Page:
SECOND CHANCE. RKO Radio Pictures, 1953. Robert Mitchum, Linda Darnell, Jack Palance, Sandro Giglio, Roy Roberts, Dan Seymour, Mlburn Stone. Director: Rudolph Maté.

   A classic case of a movie that doesn’t know what it wants to be. The opening scene, as gangster hit man Jack Palance offs Milburn Stone in his hotel room suggests that this is the beginning of a fine film solidly in the noir category. But the bulk of the middle of the film is both a travelogue filmed in at fiesta time in beautiful downtown Cuernavaca, Morelos, Mexico, and a romantic drama that’s as dull as dishwater.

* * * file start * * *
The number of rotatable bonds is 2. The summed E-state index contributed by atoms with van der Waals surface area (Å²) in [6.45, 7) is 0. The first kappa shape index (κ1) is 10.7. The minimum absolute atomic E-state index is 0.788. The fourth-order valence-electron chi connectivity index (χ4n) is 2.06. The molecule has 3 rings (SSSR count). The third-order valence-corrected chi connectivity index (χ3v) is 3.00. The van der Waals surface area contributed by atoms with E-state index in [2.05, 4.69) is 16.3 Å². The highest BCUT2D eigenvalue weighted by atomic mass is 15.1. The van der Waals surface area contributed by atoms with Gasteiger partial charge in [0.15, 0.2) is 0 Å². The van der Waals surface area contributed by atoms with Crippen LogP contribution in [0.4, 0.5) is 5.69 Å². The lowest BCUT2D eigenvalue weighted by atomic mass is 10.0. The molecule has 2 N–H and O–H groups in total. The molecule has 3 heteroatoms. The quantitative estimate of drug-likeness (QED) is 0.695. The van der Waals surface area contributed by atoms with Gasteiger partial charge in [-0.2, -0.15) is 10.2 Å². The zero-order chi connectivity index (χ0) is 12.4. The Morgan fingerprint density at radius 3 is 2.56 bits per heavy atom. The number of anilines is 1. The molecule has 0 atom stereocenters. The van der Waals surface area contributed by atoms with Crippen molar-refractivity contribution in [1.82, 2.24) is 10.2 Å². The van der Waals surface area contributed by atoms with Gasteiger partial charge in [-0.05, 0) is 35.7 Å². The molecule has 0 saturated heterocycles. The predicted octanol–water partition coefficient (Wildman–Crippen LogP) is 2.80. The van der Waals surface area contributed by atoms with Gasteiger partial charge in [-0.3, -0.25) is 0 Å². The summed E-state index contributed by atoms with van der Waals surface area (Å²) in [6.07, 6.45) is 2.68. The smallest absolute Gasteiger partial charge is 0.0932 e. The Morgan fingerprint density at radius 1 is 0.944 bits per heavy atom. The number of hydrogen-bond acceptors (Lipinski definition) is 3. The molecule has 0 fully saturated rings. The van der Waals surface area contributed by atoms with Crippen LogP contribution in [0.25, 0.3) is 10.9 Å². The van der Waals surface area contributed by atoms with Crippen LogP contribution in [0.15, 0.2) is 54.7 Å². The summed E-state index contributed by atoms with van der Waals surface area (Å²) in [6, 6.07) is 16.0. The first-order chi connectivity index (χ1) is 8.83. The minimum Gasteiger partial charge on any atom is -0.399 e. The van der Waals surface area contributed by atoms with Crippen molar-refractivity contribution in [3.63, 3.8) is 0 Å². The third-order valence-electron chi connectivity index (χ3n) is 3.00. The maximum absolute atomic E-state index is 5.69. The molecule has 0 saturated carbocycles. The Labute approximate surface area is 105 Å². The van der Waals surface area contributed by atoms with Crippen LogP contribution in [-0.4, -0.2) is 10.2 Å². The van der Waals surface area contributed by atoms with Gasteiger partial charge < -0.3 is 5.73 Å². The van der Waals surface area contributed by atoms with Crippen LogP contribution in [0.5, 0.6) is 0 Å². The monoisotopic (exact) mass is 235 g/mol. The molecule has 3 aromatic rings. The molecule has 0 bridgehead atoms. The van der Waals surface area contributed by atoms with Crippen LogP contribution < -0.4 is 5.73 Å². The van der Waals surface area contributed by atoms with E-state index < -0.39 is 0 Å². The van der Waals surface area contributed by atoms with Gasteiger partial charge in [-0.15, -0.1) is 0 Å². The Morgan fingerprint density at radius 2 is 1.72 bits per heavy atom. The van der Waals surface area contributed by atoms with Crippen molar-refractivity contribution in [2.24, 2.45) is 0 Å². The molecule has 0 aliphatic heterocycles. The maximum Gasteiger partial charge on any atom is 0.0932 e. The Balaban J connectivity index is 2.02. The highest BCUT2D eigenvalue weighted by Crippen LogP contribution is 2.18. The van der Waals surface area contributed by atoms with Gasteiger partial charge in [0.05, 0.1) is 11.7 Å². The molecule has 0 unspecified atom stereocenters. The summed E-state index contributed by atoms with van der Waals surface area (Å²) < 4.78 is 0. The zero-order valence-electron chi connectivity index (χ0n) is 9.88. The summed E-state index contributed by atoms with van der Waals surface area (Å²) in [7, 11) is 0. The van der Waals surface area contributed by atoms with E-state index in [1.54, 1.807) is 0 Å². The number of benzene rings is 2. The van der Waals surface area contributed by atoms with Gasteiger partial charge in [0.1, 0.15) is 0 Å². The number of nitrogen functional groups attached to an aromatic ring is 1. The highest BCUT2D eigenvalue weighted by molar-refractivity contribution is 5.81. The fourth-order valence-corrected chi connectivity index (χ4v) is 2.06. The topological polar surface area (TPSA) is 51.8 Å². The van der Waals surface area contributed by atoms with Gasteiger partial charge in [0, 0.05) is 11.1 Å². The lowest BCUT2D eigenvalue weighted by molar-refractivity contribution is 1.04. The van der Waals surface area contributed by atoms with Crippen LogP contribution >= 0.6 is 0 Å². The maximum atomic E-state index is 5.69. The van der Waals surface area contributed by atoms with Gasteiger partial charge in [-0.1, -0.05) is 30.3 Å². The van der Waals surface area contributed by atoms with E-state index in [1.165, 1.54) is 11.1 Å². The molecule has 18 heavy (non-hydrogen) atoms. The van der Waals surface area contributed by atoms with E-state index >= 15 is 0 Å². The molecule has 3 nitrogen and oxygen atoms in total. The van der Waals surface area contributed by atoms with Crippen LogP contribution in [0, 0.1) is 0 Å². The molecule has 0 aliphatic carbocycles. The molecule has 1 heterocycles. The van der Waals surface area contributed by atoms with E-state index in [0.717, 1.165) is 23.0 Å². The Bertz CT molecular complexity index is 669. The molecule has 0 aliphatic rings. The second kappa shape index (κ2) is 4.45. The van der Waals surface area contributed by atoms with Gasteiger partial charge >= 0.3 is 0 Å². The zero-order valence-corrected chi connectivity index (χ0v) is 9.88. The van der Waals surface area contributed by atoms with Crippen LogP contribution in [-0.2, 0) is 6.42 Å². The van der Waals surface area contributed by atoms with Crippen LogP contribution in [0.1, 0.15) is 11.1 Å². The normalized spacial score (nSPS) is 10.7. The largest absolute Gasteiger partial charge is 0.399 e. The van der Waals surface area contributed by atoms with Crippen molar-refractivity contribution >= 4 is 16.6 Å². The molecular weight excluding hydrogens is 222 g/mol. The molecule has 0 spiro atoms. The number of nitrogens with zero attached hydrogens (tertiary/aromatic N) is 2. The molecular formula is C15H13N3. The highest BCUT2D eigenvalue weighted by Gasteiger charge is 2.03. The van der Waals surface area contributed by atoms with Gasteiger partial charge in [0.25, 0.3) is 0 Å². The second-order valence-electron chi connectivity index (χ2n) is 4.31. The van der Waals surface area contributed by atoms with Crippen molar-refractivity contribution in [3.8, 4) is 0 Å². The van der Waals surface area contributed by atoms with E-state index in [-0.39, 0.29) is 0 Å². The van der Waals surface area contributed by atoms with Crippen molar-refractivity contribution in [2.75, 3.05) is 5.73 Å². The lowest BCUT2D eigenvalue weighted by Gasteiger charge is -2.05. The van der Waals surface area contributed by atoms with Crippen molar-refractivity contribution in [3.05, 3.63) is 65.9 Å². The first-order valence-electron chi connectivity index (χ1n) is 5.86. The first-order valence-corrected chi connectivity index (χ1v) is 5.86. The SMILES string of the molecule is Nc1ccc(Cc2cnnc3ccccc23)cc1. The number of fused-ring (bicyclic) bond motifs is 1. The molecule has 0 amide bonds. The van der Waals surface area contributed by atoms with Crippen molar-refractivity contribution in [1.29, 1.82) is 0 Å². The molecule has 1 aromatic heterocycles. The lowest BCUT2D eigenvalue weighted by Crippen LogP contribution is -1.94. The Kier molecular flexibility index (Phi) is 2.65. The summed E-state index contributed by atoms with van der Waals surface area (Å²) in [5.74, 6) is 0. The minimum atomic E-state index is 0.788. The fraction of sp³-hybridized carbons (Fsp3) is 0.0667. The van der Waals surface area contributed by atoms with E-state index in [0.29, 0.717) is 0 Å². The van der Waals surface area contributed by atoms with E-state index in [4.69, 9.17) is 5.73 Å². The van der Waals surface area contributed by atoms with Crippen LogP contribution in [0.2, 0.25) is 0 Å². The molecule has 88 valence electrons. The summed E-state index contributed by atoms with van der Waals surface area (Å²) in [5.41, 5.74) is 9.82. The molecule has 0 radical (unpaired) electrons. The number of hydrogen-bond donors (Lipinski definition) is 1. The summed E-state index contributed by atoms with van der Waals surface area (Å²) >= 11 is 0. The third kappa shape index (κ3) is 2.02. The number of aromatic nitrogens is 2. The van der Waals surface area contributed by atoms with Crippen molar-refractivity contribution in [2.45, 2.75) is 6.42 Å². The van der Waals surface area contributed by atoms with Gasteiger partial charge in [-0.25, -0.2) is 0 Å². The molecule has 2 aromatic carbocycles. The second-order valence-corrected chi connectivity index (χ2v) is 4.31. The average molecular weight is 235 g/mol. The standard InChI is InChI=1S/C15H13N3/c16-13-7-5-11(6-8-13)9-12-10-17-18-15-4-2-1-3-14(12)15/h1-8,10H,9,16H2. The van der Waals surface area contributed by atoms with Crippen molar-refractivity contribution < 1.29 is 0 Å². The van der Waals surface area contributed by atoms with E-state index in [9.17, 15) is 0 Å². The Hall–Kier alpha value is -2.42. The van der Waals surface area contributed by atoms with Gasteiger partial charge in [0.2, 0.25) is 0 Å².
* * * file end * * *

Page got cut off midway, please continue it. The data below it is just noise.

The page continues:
Linda Darnell is, as it turns out, a mobster’s ex-girl friend on the run from the aforementioned Palance. As fate would have it, she finds a soulmate in all-but-burned-out boxer Robert Mitchum, and the cure for her run-away-from-it all blues. The ending, though, eventually, especially for those with their 3-D glasses on, as they did during the film’s initial release, is a spectacular thriller set on a stranded cable car stranded hundreds of feet above a rockier terrain than you can ever imagine.

   You have to wait a long time before the ending, though, or at least so it seemed that way. Mitchum is Mitchum, as always, and that’s all to the good, but Linda Darnell, who was only 30 when she made this film, looks 10 years older, and believe it or not, utterly matronly. But I also hasten to add that even going up cobbled streets in high heels, she’s a better runner than Jack Palance is, and no, I didn’t believe it either.